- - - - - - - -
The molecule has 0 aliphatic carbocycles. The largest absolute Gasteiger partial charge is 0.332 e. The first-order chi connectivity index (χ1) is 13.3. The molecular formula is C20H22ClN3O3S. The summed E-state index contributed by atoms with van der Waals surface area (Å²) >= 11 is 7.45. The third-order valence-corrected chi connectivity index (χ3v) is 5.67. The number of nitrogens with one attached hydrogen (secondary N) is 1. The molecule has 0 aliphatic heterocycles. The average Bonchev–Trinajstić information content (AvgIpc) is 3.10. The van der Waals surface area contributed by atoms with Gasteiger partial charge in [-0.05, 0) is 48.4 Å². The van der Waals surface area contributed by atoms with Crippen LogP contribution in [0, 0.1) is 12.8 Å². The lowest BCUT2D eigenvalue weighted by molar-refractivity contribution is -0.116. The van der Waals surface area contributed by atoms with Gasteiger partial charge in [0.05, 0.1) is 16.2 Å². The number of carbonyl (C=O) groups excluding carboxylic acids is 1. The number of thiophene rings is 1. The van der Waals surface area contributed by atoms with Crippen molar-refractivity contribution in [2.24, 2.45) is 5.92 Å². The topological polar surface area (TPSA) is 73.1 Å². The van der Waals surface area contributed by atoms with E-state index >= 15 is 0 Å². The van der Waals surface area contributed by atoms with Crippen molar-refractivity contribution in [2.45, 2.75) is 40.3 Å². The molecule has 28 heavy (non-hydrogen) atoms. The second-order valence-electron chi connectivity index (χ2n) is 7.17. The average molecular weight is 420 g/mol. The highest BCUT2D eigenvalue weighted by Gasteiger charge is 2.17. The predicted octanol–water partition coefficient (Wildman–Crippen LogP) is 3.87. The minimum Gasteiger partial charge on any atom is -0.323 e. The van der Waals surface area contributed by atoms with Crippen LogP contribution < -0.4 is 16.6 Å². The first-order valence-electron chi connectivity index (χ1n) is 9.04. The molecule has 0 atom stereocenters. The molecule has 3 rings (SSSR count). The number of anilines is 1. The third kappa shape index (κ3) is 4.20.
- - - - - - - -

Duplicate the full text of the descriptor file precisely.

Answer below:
The molecule has 0 aliphatic carbocycles. The largest absolute Gasteiger partial charge is 0.332 e. The first-order chi connectivity index (χ1) is 13.3. The molecular formula is C20H22ClN3O3S. The summed E-state index contributed by atoms with van der Waals surface area (Å²) >= 11 is 7.45. The third-order valence-corrected chi connectivity index (χ3v) is 5.67. The number of nitrogens with one attached hydrogen (secondary N) is 1. The molecule has 0 aliphatic heterocycles. The average Bonchev–Trinajstić information content (AvgIpc) is 3.10. The van der Waals surface area contributed by atoms with Gasteiger partial charge in [-0.05, 0) is 48.4 Å². The van der Waals surface area contributed by atoms with Crippen LogP contribution in [0, 0.1) is 12.8 Å². The lowest BCUT2D eigenvalue weighted by molar-refractivity contribution is -0.116. The van der Waals surface area contributed by atoms with Gasteiger partial charge in [0.05, 0.1) is 16.2 Å². The number of carbonyl (C=O) groups excluding carboxylic acids is 1. The number of thiophene rings is 1. The van der Waals surface area contributed by atoms with Crippen molar-refractivity contribution in [2.24, 2.45) is 5.92 Å². The topological polar surface area (TPSA) is 73.1 Å². The van der Waals surface area contributed by atoms with E-state index >= 15 is 0 Å². The van der Waals surface area contributed by atoms with Crippen molar-refractivity contribution in [2.45, 2.75) is 40.3 Å². The molecule has 28 heavy (non-hydrogen) atoms. The second-order valence-electron chi connectivity index (χ2n) is 7.17. The average molecular weight is 420 g/mol. The highest BCUT2D eigenvalue weighted by Gasteiger charge is 2.17. The predicted octanol–water partition coefficient (Wildman–Crippen LogP) is 3.87. The minimum Gasteiger partial charge on any atom is -0.323 e. The van der Waals surface area contributed by atoms with Crippen LogP contribution < -0.4 is 16.6 Å². The first-order valence-electron chi connectivity index (χ1n) is 9.04. The molecule has 0 atom stereocenters. The molecule has 3 rings (SSSR count). The number of anilines is 1. The third kappa shape index (κ3) is 4.20.